Procuring safe hormones for use in Hormone Replacement Therapy has historically (and is to this day) a worry for trans people. Although nowadays, with the increase of transition services, safe hormones are relatively easy to find for those who can afford official prescriptions, this document shows that that wasn’t always the case.

The Center for Special Problems was an institution in San Francisco that offered numerous services (many listed here) for transgender people. Although no longer in operation, it did exist for several decades. Its name, however, is a clear indicator of how early it was founded: talk about a name that can be unpacked. The designation of transgender people as inherently dealing with “special problems,” whether this was understood to be in and of themselves or as a result of society, still seems fairly stigmatizing. Yet at the same time, the name provides a certain degree of anonymity: merely knowing the title of the organization wouldn’t tell anyone which community they served.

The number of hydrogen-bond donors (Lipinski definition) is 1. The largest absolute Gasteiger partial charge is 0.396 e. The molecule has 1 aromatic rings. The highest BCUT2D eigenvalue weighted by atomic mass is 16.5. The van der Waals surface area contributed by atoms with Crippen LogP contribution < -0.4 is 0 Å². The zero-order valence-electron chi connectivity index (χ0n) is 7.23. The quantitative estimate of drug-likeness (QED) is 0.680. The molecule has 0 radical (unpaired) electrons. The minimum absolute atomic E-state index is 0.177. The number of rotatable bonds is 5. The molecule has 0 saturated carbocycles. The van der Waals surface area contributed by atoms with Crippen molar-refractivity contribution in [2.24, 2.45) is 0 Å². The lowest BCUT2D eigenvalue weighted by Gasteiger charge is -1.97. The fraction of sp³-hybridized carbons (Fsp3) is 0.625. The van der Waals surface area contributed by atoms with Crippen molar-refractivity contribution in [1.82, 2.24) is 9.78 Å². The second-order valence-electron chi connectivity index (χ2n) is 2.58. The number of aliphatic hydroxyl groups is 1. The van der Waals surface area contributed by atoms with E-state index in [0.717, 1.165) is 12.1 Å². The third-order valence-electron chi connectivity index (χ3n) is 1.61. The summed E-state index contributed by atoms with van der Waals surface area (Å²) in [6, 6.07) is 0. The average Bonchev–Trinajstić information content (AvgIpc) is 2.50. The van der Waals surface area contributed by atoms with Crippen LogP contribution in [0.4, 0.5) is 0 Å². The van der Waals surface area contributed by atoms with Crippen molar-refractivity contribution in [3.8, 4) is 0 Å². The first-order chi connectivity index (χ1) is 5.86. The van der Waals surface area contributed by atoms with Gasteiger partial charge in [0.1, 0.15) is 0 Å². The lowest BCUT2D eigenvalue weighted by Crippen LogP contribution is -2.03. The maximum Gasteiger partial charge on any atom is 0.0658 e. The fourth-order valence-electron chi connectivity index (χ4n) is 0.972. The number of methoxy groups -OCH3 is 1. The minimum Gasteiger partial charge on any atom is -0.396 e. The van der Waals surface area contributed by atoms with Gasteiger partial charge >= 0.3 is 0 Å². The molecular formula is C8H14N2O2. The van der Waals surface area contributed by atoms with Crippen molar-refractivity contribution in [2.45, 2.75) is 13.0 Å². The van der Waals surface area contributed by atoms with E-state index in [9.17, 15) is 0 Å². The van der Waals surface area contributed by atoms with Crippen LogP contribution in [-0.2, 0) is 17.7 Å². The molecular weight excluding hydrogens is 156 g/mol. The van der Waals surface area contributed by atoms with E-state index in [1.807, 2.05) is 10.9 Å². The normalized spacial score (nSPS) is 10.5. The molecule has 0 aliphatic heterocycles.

The Center was one of the largest and most popular resources for trans people in the Bay Area, which makes the fact that they were giving out unsafe hormones even more concerning. There is not enough detail to know how this came about, or whether there was any sort of backlash against it, but the image of trans people being prescribed hormones not even fit for animal consumption is rife with potential metaphors. There may well be mention of this or mobilization around it elsewhere that we couldn’t find, as Angela Douglas, who wrote the article, was a very prominent trans activist and founded the first national transgender magazine.